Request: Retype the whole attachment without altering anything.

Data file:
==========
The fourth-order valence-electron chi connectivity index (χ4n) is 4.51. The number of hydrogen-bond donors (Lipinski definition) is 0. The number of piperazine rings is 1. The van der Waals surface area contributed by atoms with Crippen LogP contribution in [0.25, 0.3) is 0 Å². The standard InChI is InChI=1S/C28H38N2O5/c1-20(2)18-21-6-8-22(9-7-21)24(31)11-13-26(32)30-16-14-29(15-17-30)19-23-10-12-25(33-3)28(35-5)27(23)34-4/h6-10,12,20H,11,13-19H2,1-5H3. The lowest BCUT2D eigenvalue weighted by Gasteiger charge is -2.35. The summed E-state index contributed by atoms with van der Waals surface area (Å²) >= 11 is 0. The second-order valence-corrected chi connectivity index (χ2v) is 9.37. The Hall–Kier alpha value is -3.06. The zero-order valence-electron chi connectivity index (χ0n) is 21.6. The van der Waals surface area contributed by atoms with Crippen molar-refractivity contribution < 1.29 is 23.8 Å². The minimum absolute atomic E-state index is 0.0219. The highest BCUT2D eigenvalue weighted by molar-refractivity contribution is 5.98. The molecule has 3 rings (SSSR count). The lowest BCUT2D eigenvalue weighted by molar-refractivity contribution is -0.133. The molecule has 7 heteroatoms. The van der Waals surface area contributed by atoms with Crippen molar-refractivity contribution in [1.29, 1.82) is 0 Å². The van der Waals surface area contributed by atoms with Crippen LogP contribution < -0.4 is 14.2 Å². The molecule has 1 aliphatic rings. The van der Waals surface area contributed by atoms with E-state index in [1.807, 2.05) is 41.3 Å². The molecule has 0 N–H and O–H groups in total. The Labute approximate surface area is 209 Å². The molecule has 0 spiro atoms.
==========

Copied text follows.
The fourth-order valence-electron chi connectivity index (χ4n) is 4.51. The number of hydrogen-bond donors (Lipinski definition) is 0. The number of piperazine rings is 1. The van der Waals surface area contributed by atoms with Crippen LogP contribution in [0.25, 0.3) is 0 Å². The standard InChI is InChI=1S/C28H38N2O5/c1-20(2)18-21-6-8-22(9-7-21)24(31)11-13-26(32)30-16-14-29(15-17-30)19-23-10-12-25(33-3)28(35-5)27(23)34-4/h6-10,12,20H,11,13-19H2,1-5H3. The lowest BCUT2D eigenvalue weighted by Gasteiger charge is -2.35. The summed E-state index contributed by atoms with van der Waals surface area (Å²) >= 11 is 0. The second-order valence-corrected chi connectivity index (χ2v) is 9.37. The Hall–Kier alpha value is -3.06. The zero-order valence-electron chi connectivity index (χ0n) is 21.6. The van der Waals surface area contributed by atoms with Crippen molar-refractivity contribution < 1.29 is 23.8 Å². The minimum absolute atomic E-state index is 0.0219. The highest BCUT2D eigenvalue weighted by molar-refractivity contribution is 5.98. The molecule has 3 rings (SSSR count). The lowest BCUT2D eigenvalue weighted by molar-refractivity contribution is -0.133. The molecule has 7 heteroatoms. The van der Waals surface area contributed by atoms with Crippen molar-refractivity contribution in [1.29, 1.82) is 0 Å². The van der Waals surface area contributed by atoms with Crippen LogP contribution < -0.4 is 14.2 Å². The molecule has 1 aliphatic rings. The van der Waals surface area contributed by atoms with E-state index in [1.807, 2.05) is 41.3 Å². The molecule has 0 N–H and O–H groups in total. The Labute approximate surface area is 209 Å². The molecule has 0 spiro atoms.